As for my photography of Mr. Snake: Please don’t be too impressed; it was only after I’d (involuntarily and pretty much instantly) retreated to a safe distance that it occurred to me to document the moment. It’s a good thing I did, too, because it’s actually helped identify the snake as a very rare Massasauga rattlesnake! Pretty neat, eh?
As you (and the snake) said: Ohmygodohmygodohmygod! Not sure if even morels are worth dying for! As for the sound of the rattle, I must have watched too many Westerns in my impressionable youth because, even though I probably have always lived several thousand miles from the nearest rattler, I too find it an absolutely heart-stopping sound. Even via my computer. Phew. I hope those morels were *really* delicious!
Are you ready for the punch line, DB? I didn’t actually taste those morels; I left them with my friend Pam. But even so, I’m sure they were well worth the scare!
Speaking of scares … how wonderful that you recognized the “rattler song.” I hereby declare you an honorary Californian!
Well I am indeed a blonde from the West Coast…of Scotland, that is. 😉
Your approach to hunting, and then appreciating the unexpected, is exactly the way we should all approach our adventures. So glad the snake was of a “gentle disposition.”
Such kind words, Paula — thank you! I’m also extremely relieved the snake was so laid-back (another example of how we should all approach our adventures, I think!). But I’m very honored you stopped by in the middle of your own travels, and wish YOU the best and happiest of continued adventures.
Even the precioussss morels aren’t worth danger to my dear pal! Next year we’ll skirt Rattlesnake Bluff and try a nearby area we also found that snakes probably don’t frequent. And I promise you, I will have procured a little anti-venom emergency first aid kit for us to take, just in case! XOXO
You’re so sweet, Pam. If you bring the anti-venom kit, I’ll bring us each a pair of snake boots … and then we can go wherever we please! But no matter what: I’m already looking forward to next year. XOXO
I am a friend of Pam’s — graduated from High School with her! There is never a dull moment at her house or in Frontenac!! I loved your story! I was very impressed that you got the picture of the snake as I know that I wouldn’t have even thought of it!!! (I’d be putting as much distance between me and Mr. Snake as possible! RUN!!!!) So sorry you didn’t find more morels… but as you say, there’s always next year!! Stay safe out there!! 🙂 Faye
How kind of you to stop by, Faye! You’re right that there’s never a dull moment at Chateau Frontenac — and it makes me delirious with joy to see Pam so happy! Although I’m seriously considering giving her snake boots for Christmas, now that I know she lives near Rattlesnake Canyon. Seriously. Did *you* ever encounter any when you were growing up? And how about morels? Got any favorite spots? (Sorry. I know it’s impolite to pump someone you’ve just met for information … but … MORELS. 🙂 In any case, thank you so much for your kind comment.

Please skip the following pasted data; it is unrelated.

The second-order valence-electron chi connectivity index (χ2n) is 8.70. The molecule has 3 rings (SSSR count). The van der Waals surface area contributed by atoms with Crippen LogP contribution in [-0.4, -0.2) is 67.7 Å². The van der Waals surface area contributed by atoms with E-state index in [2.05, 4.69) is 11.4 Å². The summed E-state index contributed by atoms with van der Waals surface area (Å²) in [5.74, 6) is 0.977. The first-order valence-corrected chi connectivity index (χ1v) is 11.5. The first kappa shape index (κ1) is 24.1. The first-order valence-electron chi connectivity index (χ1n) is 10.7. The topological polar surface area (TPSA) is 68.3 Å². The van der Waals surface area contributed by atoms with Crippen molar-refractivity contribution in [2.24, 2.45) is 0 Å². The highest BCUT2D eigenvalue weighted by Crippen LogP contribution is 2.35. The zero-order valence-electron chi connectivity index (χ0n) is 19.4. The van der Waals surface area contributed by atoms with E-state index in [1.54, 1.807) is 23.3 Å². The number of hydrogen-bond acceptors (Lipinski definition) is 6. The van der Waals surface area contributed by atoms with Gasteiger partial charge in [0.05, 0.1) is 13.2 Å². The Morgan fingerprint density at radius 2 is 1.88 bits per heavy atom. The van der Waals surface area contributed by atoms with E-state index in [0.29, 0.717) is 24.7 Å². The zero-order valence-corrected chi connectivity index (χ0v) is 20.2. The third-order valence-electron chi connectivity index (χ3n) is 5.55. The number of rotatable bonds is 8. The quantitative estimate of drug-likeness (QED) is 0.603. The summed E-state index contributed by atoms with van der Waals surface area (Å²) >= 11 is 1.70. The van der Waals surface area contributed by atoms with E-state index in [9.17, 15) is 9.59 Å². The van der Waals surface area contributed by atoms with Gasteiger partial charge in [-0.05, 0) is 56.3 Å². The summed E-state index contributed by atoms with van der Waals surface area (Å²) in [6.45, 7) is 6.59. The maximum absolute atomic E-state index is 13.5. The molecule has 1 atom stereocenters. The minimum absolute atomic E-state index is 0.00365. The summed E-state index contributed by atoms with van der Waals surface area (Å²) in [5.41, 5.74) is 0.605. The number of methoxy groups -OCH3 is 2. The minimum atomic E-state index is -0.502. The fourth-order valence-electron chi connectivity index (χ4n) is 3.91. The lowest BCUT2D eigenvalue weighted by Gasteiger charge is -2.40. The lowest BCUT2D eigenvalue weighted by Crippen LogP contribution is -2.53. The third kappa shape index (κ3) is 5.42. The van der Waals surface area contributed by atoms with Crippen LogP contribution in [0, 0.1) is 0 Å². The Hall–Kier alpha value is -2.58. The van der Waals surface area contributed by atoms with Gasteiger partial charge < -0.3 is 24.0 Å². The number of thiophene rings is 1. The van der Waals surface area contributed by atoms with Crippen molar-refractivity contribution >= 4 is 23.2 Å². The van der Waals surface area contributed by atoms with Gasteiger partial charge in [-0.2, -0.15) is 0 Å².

Nicely done story. I’m glad you survived to tell it! Now about that violation of the Endangered Species Act by disturbing a threatened snake 😉 just kidding 🙂
“Disturbing a threatened snake,” Jeff? Really? I think it was the snake who disturbed ME! Ha ha. Well, thank you for keeping my indiscretion just between us. 🙂 And thank you especially for stopping by!
Wow! I had no idea there was more than one kind of rattle snake- and that they exist outside of a desert…we don’t have snakes in Ireland since good old Paddy took care of them for us! 😉 I think I would have had a panic attack!! 😀 Amazing pics, thanks for sharing!
Ah, yes … good old Paddy! I’ve always wondered, Laura: In what model car was it that he drove the snakes out of Ireland? 🙂 All joking aside, thank you very much for your kind comment. And cheers to you from Minnesota, Land of 10,000 Snakes! 😀
I love the way you told this story H. You are a master of telling feel-good stories that are smart and exciting.
May I please quote you to my editor? 🙂 Thank you SO much!
Thanks for the article AND the video..I made a mental note of ‘that sound’- just in case. 😖
I hope you never hear “that sound,” Julie — but it’s a good one to know, just in case! 😉
What a neat story about that timber rattler! It’s remarkable to ponder the odds of having such a close encounter. The rattlers out here in the Pacific Northwest are on the other, dryer side of the Cascades and sagebrush country of the Columbia Plateau so having an awareness of them is an obvious, necessary consideration. But the Minnesota woods and a timber rattler presents a completely different type of scenario as far as preparedness for objective hazards! One of my nephews wants to be a herpetologist when he grows up and he’s constantly being bitten by snakes in his woodland explorations but he’s a smart young man and knows when it’s okay to risk getting chomped on and when to back down. He’ll enjoy hearing this story. I hope I can remember to tell him about it the next time he and I chat.
I am astounded by your nephew’s commitment, Jason. I can’t imagine risking — and even regularly incurring — snake bites for the sake of science! But I’m glad gutsy, selfless guys like him exist. If you remember to tell him about the timber rattler, tell him also that I think he’s amazing.
PS: It’s good to know most of your rattlers are out in the sagebrush country. Although I haven’t been out your way in ages, I’m dying to get back out there for a hike in those beautiful lush temperate rainforests. It’s nice to know I could leave the snake boots behind, in favor of more camera gear. 🙂